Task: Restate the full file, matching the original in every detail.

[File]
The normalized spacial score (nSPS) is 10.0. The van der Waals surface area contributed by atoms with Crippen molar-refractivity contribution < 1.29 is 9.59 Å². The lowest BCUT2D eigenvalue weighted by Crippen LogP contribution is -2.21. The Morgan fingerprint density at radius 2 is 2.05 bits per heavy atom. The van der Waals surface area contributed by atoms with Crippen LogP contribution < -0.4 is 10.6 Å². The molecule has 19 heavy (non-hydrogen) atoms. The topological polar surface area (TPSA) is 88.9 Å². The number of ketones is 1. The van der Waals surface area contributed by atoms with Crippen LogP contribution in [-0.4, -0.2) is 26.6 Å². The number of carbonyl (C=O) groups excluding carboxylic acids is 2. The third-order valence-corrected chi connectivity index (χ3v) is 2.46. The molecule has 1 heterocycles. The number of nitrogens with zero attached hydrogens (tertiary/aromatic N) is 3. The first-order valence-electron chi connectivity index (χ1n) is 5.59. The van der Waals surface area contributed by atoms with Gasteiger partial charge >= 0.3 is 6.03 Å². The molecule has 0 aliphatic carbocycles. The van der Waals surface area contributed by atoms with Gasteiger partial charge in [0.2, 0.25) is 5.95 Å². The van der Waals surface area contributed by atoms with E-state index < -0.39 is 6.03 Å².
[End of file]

The normalized spacial score (nSPS) is 10.0. The van der Waals surface area contributed by atoms with Crippen molar-refractivity contribution < 1.29 is 9.59 Å². The lowest BCUT2D eigenvalue weighted by Crippen LogP contribution is -2.21. The Morgan fingerprint density at radius 2 is 2.05 bits per heavy atom. The van der Waals surface area contributed by atoms with Crippen LogP contribution < -0.4 is 10.6 Å². The molecule has 19 heavy (non-hydrogen) atoms. The topological polar surface area (TPSA) is 88.9 Å². The number of ketones is 1. The van der Waals surface area contributed by atoms with Crippen LogP contribution in [-0.4, -0.2) is 26.6 Å². The number of carbonyl (C=O) groups excluding carboxylic acids is 2. The third-order valence-corrected chi connectivity index (χ3v) is 2.46. The molecule has 1 heterocycles. The number of nitrogens with zero attached hydrogens (tertiary/aromatic N) is 3. The first-order valence-electron chi connectivity index (χ1n) is 5.59. The van der Waals surface area contributed by atoms with Gasteiger partial charge >= 0.3 is 6.03 Å². The molecule has 0 aliphatic carbocycles. The van der Waals surface area contributed by atoms with Gasteiger partial charge in [0.2, 0.25) is 5.95 Å². The van der Waals surface area contributed by atoms with E-state index < -0.39 is 6.03 Å².